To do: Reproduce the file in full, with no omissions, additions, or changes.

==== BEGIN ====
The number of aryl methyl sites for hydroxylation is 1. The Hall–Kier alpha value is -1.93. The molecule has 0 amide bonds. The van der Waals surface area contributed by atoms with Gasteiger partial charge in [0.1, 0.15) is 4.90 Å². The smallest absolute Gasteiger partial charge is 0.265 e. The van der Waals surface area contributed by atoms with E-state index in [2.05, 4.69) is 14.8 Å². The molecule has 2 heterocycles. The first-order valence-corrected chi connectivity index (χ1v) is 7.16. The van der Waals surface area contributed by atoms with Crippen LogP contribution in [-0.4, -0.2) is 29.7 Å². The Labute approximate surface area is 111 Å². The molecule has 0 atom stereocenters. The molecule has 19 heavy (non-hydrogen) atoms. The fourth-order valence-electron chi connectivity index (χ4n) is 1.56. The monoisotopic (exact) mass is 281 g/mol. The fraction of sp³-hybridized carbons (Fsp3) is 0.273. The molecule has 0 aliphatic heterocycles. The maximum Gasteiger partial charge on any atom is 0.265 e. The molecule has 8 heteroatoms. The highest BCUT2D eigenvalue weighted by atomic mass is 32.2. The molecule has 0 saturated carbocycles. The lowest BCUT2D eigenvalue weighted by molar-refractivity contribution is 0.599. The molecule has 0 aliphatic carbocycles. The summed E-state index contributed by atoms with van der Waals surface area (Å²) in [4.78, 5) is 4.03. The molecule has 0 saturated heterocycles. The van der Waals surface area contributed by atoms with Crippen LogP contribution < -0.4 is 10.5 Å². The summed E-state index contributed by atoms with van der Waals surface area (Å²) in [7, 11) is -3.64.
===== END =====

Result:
The number of aryl methyl sites for hydroxylation is 1. The Hall–Kier alpha value is -1.93. The molecule has 0 amide bonds. The van der Waals surface area contributed by atoms with Gasteiger partial charge in [0.1, 0.15) is 4.90 Å². The smallest absolute Gasteiger partial charge is 0.265 e. The van der Waals surface area contributed by atoms with E-state index in [2.05, 4.69) is 14.8 Å². The molecule has 2 heterocycles. The first-order valence-corrected chi connectivity index (χ1v) is 7.16. The van der Waals surface area contributed by atoms with Crippen LogP contribution in [-0.4, -0.2) is 29.7 Å². The Labute approximate surface area is 111 Å². The molecule has 0 atom stereocenters. The molecule has 19 heavy (non-hydrogen) atoms. The fourth-order valence-electron chi connectivity index (χ4n) is 1.56. The monoisotopic (exact) mass is 281 g/mol. The fraction of sp³-hybridized carbons (Fsp3) is 0.273. The molecule has 0 aliphatic heterocycles. The maximum Gasteiger partial charge on any atom is 0.265 e. The molecule has 8 heteroatoms. The highest BCUT2D eigenvalue weighted by atomic mass is 32.2. The molecule has 0 saturated carbocycles. The lowest BCUT2D eigenvalue weighted by molar-refractivity contribution is 0.599. The molecule has 0 aliphatic carbocycles. The summed E-state index contributed by atoms with van der Waals surface area (Å²) in [4.78, 5) is 4.03. The molecule has 0 saturated heterocycles. The van der Waals surface area contributed by atoms with Crippen LogP contribution < -0.4 is 10.5 Å². The summed E-state index contributed by atoms with van der Waals surface area (Å²) in [7, 11) is -3.64.